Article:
FORT BEND COUNTY, Texas — Editor's Note: Video is from a private testing site ran by The OakBend Medical Group that opened in Fort Bend County a few days prior.
Fort Bend County has open its first county-supported coronavirus testing center and online screening tool through collaborations with AccessHealth and Luminare.
Testing is free to those in need, but they must be pre-approved through an online screening and medical screening beforehand at www.fbchealth.org. After screening is complete, people receive a unique testing code that will be required at the testing site.
The testing site will operate as long as there are supplies readily available, county officials said.
For now, the county is focusing its efforts on those at higher risk of severe illness from the coronavirus.
Here's a list of who can be tested:
- Healthcare professionals
- First responders
- People aged 60 years and older
- People who live in a nursing home or long-term care facility
- People with other high-risk conditions such as but not limited to:
- People with chronic lung disease or moderate to severe asthma
- People who have serious heart conditions
- People who are immunocompromised including cancer treatment
- People of any age with severe obesity or certain underlying medical conditions, particularly if not well controlled, such as those with diabetes, renal failure, or liver disease, pregnant women.
Fort Bend County residents may choose any of the sites for screening, as Harris County and Houston sites are still open to Fort Bend County residents.
The OakBend Medical Group opened a privately-ran coronavirus testing site March 26 in Fort Bend County. It also required testers to pass a health pre-screening.Testing is not free, but the expense is covered by some health insurance providers.
The symptoms of coronavirus can be similar to the flu or a bad cold. Symptoms include a fever, cough and shortness of breath, according to the Centers for Disease Control. Some patients also have nausea, body aches, headaches and stomach issues. Losing your sense of taste and/or smell can also be an early warning sign.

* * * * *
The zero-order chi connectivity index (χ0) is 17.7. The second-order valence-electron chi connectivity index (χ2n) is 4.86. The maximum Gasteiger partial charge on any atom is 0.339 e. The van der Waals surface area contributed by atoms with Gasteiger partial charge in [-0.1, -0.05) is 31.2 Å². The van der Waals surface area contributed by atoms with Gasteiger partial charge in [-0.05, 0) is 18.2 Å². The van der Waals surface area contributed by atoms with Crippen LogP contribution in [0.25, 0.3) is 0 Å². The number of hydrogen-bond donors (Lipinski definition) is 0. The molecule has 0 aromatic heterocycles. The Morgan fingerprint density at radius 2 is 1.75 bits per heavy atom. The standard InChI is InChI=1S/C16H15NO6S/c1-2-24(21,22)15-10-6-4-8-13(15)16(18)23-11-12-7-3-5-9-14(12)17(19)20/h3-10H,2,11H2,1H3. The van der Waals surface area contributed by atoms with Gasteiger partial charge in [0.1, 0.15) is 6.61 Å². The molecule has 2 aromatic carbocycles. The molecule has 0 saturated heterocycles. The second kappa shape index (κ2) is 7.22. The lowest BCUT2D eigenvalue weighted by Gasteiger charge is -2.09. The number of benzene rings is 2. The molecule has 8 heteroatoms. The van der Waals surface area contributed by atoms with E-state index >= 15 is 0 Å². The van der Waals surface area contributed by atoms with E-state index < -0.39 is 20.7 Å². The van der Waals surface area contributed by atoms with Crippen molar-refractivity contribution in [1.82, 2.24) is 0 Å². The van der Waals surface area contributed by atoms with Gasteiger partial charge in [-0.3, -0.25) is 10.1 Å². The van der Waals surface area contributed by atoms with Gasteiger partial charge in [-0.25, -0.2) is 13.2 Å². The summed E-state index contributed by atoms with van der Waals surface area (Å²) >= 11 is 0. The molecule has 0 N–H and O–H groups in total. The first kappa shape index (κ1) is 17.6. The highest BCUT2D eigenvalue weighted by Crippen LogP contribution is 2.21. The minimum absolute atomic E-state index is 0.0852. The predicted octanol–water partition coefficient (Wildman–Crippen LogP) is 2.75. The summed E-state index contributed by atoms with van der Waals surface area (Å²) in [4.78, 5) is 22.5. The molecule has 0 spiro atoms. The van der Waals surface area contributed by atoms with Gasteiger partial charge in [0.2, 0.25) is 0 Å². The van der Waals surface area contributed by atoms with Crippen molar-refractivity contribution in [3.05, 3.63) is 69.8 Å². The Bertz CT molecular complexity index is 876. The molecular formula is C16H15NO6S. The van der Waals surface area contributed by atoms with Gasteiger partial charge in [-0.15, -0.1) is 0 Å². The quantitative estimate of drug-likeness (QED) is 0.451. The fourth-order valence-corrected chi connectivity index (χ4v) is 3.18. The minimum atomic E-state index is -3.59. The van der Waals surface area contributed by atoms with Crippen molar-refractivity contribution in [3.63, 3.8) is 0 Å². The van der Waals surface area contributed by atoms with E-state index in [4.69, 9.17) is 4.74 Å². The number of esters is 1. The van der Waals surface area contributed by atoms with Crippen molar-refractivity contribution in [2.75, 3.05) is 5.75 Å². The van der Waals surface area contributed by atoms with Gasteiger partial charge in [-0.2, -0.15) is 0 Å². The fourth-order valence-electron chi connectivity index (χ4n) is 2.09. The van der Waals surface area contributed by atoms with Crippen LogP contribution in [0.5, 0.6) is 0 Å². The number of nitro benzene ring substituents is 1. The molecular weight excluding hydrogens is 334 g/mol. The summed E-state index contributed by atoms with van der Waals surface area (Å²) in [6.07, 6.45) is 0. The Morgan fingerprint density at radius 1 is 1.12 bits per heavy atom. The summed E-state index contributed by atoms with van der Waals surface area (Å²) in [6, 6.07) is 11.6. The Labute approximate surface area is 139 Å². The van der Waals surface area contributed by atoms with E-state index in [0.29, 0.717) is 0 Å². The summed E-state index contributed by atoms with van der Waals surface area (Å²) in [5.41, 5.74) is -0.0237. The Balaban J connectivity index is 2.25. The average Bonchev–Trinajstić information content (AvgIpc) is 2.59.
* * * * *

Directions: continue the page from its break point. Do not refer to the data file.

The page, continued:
Most healthy people will have mild symptoms. A study of more than 72,000 patients by the Centers for Disease Control in China showed 80 percent of the cases there were mild.
But infections can cause pneumonia, severe acute respiratory syndrome, kidney failure and even death, according to the World Health Organization. Older people with underlying health conditions are most at risk for becoming seriously ill. However, U.S. experts are seeing a significant number of younger people being hospitalized, including some in ICU.
The CDC believes symptoms may appear anywhere from two to 14 days after being exposed.
Human coronaviruses are usually spread through...
- The air by coughing or sneezing
- Close personal contact, such as touching or shaking hands
- Touching an object or surface with the virus on it, then touching your mouth, nose or eyes before washing your hands.
Help stop the spread of coronavirus
- Stay home when you are sick.
- Eat and sleep separately from your family members
- Use different utensils and dishes
- Cover your cough or sneeze with your arm, not your hand.
- If you use a tissue, throw it in the trash.
- Follow social distancing
Lower your risk
- Wash your hands often with soap and water for at least 20 seconds. If soap and water are not available, use an alcohol-based hand sanitizer.
- Avoid touching your eyes, nose, and mouth with unwashed hands.
- Avoid close contact with people who are sick.
- Clean and disinfect frequently touched objects and surfaces.
- If you are 60 or over and have an underlying health condition such as cardiovascular disease, diabetes or respiratory illnesses like asthma or COPD, the World Health Organization advises you to try to avoid crowds or places where you might interact with people who are sick.
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